The neglect of the Spanish government could place a million migratory birds making their way to the UK at risk.
Dredging of the Guadalquivir River, pollution, illegal water extraction and threats from mining have led Doñana World Heritage Site, Europe’s leading wetland, facing the risk of being placed on UNESCO’s List of World Heritage Sites in Danger. The UNESCO World Heritage Committee had requested a permanent commitment to cancel the dredging project. Failure to do so could see it becoming the first EU natural World Heritage Site to be placed on the list.
Today (1st December) is the deadline set by UNESCO for Spain to report on progress in addressing threats to Doñana National Park in order to keep the site off the in danger list. However according to a WWF assessment, the country’s government has failed to cancel the destructive dredging of the Guadalquivir River, the backbone of Doñana National Park, as requested by the UNESCO World Heritage Committee.
Doñana is one of Europe’s few outstanding wetlands, and the continent’s most important location for migratory birds. The thousands of birds that are flying from the UK to spend the winter in Doñana National Park will find the marshes almost empty of water this year. The site harbours over 4,000 types of plants and animals, including threatened birds and the world’s rarest feline species, the Iberian lynx. In addition to its environmental value, the park provides for the wellbeing of 200,000 nearby residents, with jobs from fishing, farming, research and ecotourism.
The Spanish government has failed to address any of the other major industrial threats facing the World Heritage site, including unsustainable and illegal agricultural water use, mining and natural gas operations. WWF-UK estimates that more than 1,000 unauthorised wells, 1,700 suspicious irrigation ponds, and 3,000 hectares of illegal farms are stealing water from the Doñana wetland World Heritage site. In addition to drying out, the wetland is becoming increasingly polluted and infested with invasive species of plants and fish. Populations of rare birds, dragonflies, and other animals are declining as a consequence.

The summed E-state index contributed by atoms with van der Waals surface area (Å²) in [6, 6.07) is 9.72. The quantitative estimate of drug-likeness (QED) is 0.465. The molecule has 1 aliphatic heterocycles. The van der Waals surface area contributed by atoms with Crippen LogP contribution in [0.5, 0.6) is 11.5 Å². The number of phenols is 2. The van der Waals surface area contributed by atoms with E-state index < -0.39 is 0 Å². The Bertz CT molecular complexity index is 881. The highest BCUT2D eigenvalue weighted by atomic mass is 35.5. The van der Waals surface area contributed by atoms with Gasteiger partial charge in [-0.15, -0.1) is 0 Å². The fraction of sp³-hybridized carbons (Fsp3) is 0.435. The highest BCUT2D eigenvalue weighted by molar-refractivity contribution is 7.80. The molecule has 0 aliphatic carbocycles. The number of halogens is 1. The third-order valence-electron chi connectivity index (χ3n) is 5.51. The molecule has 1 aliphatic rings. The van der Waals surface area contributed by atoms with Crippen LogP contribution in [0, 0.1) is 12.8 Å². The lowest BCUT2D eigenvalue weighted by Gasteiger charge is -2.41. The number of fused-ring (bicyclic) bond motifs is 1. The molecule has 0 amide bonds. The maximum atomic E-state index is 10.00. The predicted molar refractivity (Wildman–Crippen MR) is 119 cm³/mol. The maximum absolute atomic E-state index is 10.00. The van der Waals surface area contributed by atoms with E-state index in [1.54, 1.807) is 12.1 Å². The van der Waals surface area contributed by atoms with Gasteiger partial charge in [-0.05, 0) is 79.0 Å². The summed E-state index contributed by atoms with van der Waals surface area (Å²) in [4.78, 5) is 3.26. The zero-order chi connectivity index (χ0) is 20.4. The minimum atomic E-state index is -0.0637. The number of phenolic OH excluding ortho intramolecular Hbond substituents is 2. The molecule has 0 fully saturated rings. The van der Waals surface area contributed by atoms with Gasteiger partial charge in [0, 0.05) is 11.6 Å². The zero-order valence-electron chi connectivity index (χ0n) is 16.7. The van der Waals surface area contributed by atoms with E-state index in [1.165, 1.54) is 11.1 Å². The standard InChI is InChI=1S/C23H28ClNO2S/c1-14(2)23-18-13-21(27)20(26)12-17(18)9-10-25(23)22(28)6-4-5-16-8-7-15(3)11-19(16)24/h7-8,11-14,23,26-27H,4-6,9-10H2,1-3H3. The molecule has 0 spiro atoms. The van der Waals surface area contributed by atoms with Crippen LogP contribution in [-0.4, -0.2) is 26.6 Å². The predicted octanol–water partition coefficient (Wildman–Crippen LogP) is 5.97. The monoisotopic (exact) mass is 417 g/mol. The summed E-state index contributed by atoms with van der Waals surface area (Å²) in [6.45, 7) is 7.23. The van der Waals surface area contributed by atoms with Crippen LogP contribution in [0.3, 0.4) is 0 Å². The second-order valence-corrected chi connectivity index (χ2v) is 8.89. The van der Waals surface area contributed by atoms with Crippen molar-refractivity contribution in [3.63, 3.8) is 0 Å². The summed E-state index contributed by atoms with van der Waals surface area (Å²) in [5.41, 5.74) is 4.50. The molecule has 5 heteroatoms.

The situation of water is also the biggest concern of the international bodies that look after Doñana’s conservation, both for UNESCO and for the European Commission, which is about to take Spain to the European courts because of mismanagement of water in the Doñana area.
The Spanish Government has made a choice to risk receiving the first “in danger” listing for an EU natural World Heritage site
Chris Gee, WWF-UK Senior Campaigns Manager, #SaveOurHeritage said:
“It is worrying that almost a million UK birds could suffer because of Spain’s failure to permanently cancel all plans for dredging. People and wildlife rely on Doñana being properly managed and protected. Failure to act by the 1 December deadline to report to the UN agency demonstrates this is currently not the case. The Spanish Government has made a choice to risk receiving the first “in danger” listing for an EU natural World Heritage site. The new government of Spain must act fast and permanently cancel the dredging if they are to avoid the potential shame of an ‘in danger’ listing from the World Heritage Committee next July.”
WWF is also alarmed at plans for Mexican company, Grupo Mexico, to reopen a nearby mine that caused an environmental disaster in 1998. The accident killed 30,000 kilograms of fish, and cost €380 million to clean. UNESCO’s position is that oil, gas and mining exploration and exploitation are incompatible with World Heritage status[i], yet Spain continues to pursue perilous gas and mining projects in and near the site.
Juan Carlos del Olmo, CEO of WWF-Spain commented:
“For too long, authorities in Spain have ignored science, disregarded international treaty obligations, disobeyed UNESCO decisions, defied EU regulations, and resisted public opinion”.
The 21-member World Heritage Committee will determine Doñana’s fate at its next meeting, scheduled for July 2017.